Secretary Pete Buttigieg visits Morgan’s transportation center

The university hosted a town hall with the U.S. Secretary of Transportation and provided a tour of technological advancements from Morgan’s transportation students.


Jordan D. Brown

Secretary Pete Buttigieg participated in a town hall meeting with University President David Wilson and Oscar Barton.

Jordan D. Brown, Editor in Chief

As the Biden administration vows to build connections with historically black universities, Pete Buttigieg, U.S. secretary of transportation, visited Morgan State University’s National Transportation Center on Wednesday.

Buttigieg received a tour of the National Transportation Center’s new developments from center director Mansoureh Jeihani and several students. 

Morgan is one of two HBCU lead universities in the U.S. Department of Transportation’s University Transportation Centers.

Innovations like traffic simulations and an autonomous wheelchair created by undergraduate and graduate students in the transportation center were on full display for Buttigieg’s visit.

Buttigieg said, “I could see in the work that people are doing their dedication to it, a glimpse of our transportation future, we’re going to need more talent from the new generation and we’re going to need more Black talent in every part of the transportation workforce right now.”

The simulations were just a glimpse of the work produced at Morgan. 

Students like Abisola Arowolaji, a junior computer science major, were ecstatic to share their work with Buttigieg and provide ideas for the future of transportation technologies.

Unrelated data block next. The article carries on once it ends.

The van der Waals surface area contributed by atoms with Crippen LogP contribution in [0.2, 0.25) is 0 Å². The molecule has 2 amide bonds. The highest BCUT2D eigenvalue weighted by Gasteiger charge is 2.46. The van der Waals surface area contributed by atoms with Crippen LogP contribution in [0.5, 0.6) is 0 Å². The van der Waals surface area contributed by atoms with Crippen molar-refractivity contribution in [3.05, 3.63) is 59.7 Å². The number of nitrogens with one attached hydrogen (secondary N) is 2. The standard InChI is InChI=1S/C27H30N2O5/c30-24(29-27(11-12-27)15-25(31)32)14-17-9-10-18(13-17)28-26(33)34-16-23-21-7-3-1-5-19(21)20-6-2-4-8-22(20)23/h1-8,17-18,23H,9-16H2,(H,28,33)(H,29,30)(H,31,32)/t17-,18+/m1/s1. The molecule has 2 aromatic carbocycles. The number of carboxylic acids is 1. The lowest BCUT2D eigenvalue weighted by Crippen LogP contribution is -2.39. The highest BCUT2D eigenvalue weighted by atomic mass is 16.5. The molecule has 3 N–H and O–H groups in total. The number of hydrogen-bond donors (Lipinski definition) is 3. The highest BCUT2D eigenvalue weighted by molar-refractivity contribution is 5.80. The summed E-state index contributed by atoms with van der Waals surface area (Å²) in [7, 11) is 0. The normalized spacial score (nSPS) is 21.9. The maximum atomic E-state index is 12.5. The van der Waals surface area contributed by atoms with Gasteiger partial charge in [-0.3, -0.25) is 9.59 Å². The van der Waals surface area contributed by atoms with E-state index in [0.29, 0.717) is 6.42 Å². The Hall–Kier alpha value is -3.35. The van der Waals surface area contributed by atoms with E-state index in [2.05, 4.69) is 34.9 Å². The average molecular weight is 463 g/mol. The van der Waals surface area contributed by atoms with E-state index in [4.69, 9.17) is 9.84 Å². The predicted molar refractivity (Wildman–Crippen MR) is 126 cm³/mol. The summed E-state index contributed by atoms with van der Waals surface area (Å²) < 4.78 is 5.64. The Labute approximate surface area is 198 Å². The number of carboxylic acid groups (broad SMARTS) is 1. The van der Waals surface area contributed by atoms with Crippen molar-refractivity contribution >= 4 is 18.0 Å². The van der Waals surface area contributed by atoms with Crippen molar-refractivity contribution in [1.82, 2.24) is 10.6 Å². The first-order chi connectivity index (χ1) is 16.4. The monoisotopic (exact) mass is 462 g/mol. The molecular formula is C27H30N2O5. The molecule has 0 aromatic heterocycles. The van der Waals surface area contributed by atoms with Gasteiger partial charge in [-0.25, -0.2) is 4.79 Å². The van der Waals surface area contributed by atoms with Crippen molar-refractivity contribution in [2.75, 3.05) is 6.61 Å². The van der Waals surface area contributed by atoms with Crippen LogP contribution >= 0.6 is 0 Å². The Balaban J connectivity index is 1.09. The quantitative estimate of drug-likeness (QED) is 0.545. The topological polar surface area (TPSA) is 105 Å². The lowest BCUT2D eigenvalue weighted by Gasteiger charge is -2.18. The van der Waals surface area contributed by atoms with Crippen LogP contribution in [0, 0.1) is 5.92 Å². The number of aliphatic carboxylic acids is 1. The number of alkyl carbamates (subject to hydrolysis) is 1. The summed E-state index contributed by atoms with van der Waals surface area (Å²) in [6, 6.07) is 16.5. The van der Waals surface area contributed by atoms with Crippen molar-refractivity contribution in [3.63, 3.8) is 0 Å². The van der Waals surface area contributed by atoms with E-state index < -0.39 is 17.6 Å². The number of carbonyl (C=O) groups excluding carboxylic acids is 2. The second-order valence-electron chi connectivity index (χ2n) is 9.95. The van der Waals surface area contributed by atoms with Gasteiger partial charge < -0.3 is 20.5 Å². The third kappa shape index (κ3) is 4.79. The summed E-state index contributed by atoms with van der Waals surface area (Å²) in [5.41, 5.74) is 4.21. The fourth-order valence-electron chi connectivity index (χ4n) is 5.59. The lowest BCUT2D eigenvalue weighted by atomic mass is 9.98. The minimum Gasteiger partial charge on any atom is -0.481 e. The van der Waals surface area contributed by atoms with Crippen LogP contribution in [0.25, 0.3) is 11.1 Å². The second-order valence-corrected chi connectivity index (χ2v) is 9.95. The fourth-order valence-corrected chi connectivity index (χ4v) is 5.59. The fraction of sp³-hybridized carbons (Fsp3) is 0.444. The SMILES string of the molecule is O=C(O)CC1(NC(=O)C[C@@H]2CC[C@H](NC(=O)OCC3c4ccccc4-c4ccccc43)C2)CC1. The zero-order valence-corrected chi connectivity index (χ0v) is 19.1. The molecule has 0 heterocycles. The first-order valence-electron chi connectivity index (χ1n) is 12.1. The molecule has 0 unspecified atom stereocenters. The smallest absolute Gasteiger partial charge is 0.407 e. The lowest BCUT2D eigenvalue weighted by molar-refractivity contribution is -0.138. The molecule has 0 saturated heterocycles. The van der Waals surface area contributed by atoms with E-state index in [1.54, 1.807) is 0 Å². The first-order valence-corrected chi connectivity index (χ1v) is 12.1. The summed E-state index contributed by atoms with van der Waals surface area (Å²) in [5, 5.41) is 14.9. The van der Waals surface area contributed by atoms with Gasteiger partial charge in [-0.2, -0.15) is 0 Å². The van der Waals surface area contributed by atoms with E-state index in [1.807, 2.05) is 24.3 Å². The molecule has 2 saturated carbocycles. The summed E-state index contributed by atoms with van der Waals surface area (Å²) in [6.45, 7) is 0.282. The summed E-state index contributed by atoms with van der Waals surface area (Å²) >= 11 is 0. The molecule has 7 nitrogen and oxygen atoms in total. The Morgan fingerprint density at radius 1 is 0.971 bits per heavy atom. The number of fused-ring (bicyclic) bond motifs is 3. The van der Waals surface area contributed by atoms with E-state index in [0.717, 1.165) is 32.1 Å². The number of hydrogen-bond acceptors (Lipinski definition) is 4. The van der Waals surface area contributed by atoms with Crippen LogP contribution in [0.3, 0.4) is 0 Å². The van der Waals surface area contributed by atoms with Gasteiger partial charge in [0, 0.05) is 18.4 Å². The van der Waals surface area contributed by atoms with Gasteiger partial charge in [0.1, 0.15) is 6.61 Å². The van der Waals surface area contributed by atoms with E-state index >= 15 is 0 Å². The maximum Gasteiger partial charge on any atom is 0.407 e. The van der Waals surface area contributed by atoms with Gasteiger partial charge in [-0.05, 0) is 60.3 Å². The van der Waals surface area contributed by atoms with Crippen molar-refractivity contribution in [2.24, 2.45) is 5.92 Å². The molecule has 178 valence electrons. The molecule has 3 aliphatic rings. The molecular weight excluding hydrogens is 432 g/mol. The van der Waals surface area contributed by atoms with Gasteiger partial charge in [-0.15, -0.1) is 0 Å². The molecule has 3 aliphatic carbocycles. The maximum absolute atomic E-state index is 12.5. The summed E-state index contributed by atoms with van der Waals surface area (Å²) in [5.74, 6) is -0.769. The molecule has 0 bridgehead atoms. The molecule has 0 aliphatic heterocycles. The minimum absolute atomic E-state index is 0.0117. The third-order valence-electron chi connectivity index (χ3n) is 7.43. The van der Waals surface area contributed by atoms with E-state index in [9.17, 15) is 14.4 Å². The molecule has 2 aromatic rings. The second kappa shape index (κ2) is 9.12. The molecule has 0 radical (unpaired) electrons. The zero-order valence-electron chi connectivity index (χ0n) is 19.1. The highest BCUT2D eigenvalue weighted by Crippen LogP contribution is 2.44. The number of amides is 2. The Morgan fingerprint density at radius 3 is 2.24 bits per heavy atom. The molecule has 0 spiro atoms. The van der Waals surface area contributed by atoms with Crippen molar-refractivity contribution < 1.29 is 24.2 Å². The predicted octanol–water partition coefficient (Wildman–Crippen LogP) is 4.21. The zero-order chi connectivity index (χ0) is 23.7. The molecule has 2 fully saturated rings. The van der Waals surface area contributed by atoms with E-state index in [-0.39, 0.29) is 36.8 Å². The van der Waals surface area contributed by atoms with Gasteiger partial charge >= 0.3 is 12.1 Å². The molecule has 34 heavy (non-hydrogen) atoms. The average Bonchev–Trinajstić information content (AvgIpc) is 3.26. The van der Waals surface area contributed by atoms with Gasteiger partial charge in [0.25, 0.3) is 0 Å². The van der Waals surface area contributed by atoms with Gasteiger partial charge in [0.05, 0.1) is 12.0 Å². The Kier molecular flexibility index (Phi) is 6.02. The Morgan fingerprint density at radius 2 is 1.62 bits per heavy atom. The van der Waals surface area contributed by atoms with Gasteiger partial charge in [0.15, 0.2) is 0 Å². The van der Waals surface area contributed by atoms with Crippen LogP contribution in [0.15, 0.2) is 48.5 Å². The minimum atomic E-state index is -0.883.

Along with the other developments, Arowolaji’s project visualizes impairments and distractions a driver faces behind the wheel. Her team develops software that detects distractions to one’s driving for further analysis.

“I’m not a transportation major, but I’m so interested in this and I just want you to realize how these systems are getting engaged and I just think this is a good opportunity for students and if we’re able to explore it,” Arowolaji said.

Following the tour, Buttigieg participated in a town hall meeting with University President David Wilson and Oscar Barton, dean of the Clarence M. Mitchell, Jr. School of Engineering.

He spoke on President Biden’s bipartisan infrastructure law and its commitment to improve transportation equity in cities across the country like Baltimore.

One of his main talking points was the impact equity can have on the country’s infrastructure. 

“The decisions are objectively better when they’re made by people who reflect the constituents in the country that they serve…The more that looks like America, the more equity will be encoded in the decisions that are made at the career level and at the technical level, even as politicians come and go,” Buttigieg said.

When asked about workforce development funding, Buttigieg said the funding for programs are still being finalized, but skill development is crucial for the progress of the bill.

“In my view, we will only be able to deliver the benefits of this bill if we cultivate that workforce, and that’s at all skill levels, from laborers to PhDs. So many of those more technical skills are going to be cultivated at places right here, like Morgan State,” Buttigieg said.

Samira Ahangari, a transportation lecturer at Morgan, said funding towards transportation at Morgan and other universities will improve the workforce in the future along with the bipartisan infrastructure bill. 

Ahangari said, “If we receive more gear, we can do better job at our center because we have equipment and we need just money. We need funds to do research.”